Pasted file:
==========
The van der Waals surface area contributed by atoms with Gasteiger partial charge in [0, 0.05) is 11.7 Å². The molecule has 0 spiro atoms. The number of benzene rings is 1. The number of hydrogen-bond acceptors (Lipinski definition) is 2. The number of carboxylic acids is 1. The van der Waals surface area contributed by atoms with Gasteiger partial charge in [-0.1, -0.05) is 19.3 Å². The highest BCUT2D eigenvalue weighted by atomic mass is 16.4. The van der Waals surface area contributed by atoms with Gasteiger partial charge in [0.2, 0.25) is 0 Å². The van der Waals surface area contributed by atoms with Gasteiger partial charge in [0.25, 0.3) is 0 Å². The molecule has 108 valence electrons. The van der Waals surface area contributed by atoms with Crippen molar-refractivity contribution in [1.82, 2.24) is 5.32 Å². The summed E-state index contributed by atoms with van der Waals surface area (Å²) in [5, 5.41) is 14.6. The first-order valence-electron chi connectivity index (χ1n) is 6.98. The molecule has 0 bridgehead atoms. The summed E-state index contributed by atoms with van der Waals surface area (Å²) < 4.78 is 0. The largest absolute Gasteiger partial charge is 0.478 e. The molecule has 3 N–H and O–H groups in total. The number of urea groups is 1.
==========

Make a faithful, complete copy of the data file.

The van der Waals surface area contributed by atoms with Gasteiger partial charge in [0, 0.05) is 11.7 Å². The molecule has 0 spiro atoms. The number of benzene rings is 1. The number of hydrogen-bond acceptors (Lipinski definition) is 2. The number of carboxylic acids is 1. The van der Waals surface area contributed by atoms with Gasteiger partial charge in [-0.1, -0.05) is 19.3 Å². The highest BCUT2D eigenvalue weighted by atomic mass is 16.4. The van der Waals surface area contributed by atoms with Gasteiger partial charge in [0.2, 0.25) is 0 Å². The van der Waals surface area contributed by atoms with Gasteiger partial charge in [0.25, 0.3) is 0 Å². The molecule has 108 valence electrons. The van der Waals surface area contributed by atoms with Crippen molar-refractivity contribution in [1.82, 2.24) is 5.32 Å². The summed E-state index contributed by atoms with van der Waals surface area (Å²) in [5, 5.41) is 14.6. The first-order valence-electron chi connectivity index (χ1n) is 6.98. The molecule has 0 bridgehead atoms. The summed E-state index contributed by atoms with van der Waals surface area (Å²) < 4.78 is 0. The largest absolute Gasteiger partial charge is 0.478 e. The molecule has 3 N–H and O–H groups in total. The number of urea groups is 1.